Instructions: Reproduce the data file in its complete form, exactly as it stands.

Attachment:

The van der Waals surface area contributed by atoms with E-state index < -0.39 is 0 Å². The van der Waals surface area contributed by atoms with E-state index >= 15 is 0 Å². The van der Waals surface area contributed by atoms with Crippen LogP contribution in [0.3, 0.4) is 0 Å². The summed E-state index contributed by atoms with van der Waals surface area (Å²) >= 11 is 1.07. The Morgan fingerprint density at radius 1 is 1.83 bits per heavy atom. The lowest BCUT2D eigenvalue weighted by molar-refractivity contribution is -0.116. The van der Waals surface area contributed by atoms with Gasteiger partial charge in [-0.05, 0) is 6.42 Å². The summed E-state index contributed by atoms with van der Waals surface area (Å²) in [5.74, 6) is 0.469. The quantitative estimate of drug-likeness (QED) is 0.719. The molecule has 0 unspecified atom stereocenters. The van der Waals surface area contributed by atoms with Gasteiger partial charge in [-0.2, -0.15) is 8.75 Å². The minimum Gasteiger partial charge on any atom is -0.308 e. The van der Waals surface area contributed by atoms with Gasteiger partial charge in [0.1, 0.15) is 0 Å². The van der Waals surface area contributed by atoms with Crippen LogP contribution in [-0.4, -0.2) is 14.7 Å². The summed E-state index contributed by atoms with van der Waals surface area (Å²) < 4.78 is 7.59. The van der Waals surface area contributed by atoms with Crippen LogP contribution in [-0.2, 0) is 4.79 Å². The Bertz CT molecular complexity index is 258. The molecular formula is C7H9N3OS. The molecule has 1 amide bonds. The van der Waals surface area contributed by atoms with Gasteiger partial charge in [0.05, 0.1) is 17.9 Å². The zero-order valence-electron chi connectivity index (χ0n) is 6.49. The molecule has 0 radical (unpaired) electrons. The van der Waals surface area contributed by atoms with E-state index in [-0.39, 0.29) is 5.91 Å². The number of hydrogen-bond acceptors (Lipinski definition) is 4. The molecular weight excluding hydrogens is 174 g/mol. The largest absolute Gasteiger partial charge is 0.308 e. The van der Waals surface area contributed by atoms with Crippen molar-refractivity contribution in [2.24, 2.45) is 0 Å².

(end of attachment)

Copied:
The van der Waals surface area contributed by atoms with E-state index < -0.39 is 0 Å². The van der Waals surface area contributed by atoms with E-state index >= 15 is 0 Å². The van der Waals surface area contributed by atoms with Crippen LogP contribution in [0.3, 0.4) is 0 Å². The summed E-state index contributed by atoms with van der Waals surface area (Å²) >= 11 is 1.07. The Morgan fingerprint density at radius 1 is 1.83 bits per heavy atom. The lowest BCUT2D eigenvalue weighted by molar-refractivity contribution is -0.116. The van der Waals surface area contributed by atoms with Gasteiger partial charge in [-0.05, 0) is 6.42 Å². The summed E-state index contributed by atoms with van der Waals surface area (Å²) in [5.74, 6) is 0.469. The quantitative estimate of drug-likeness (QED) is 0.719. The molecule has 0 unspecified atom stereocenters. The van der Waals surface area contributed by atoms with Gasteiger partial charge in [-0.2, -0.15) is 8.75 Å². The minimum Gasteiger partial charge on any atom is -0.308 e. The van der Waals surface area contributed by atoms with Gasteiger partial charge in [0.1, 0.15) is 0 Å². The van der Waals surface area contributed by atoms with Crippen LogP contribution in [-0.4, -0.2) is 14.7 Å². The summed E-state index contributed by atoms with van der Waals surface area (Å²) < 4.78 is 7.59. The van der Waals surface area contributed by atoms with Crippen LogP contribution in [-0.2, 0) is 4.79 Å². The Bertz CT molecular complexity index is 258. The molecular formula is C7H9N3OS. The molecule has 1 amide bonds. The van der Waals surface area contributed by atoms with Gasteiger partial charge in [0.05, 0.1) is 17.9 Å². The zero-order valence-electron chi connectivity index (χ0n) is 6.49. The molecule has 0 radical (unpaired) electrons. The van der Waals surface area contributed by atoms with E-state index in [-0.39, 0.29) is 5.91 Å². The number of hydrogen-bond acceptors (Lipinski definition) is 4. The molecular weight excluding hydrogens is 174 g/mol. The largest absolute Gasteiger partial charge is 0.308 e. The van der Waals surface area contributed by atoms with Crippen molar-refractivity contribution in [2.24, 2.45) is 0 Å².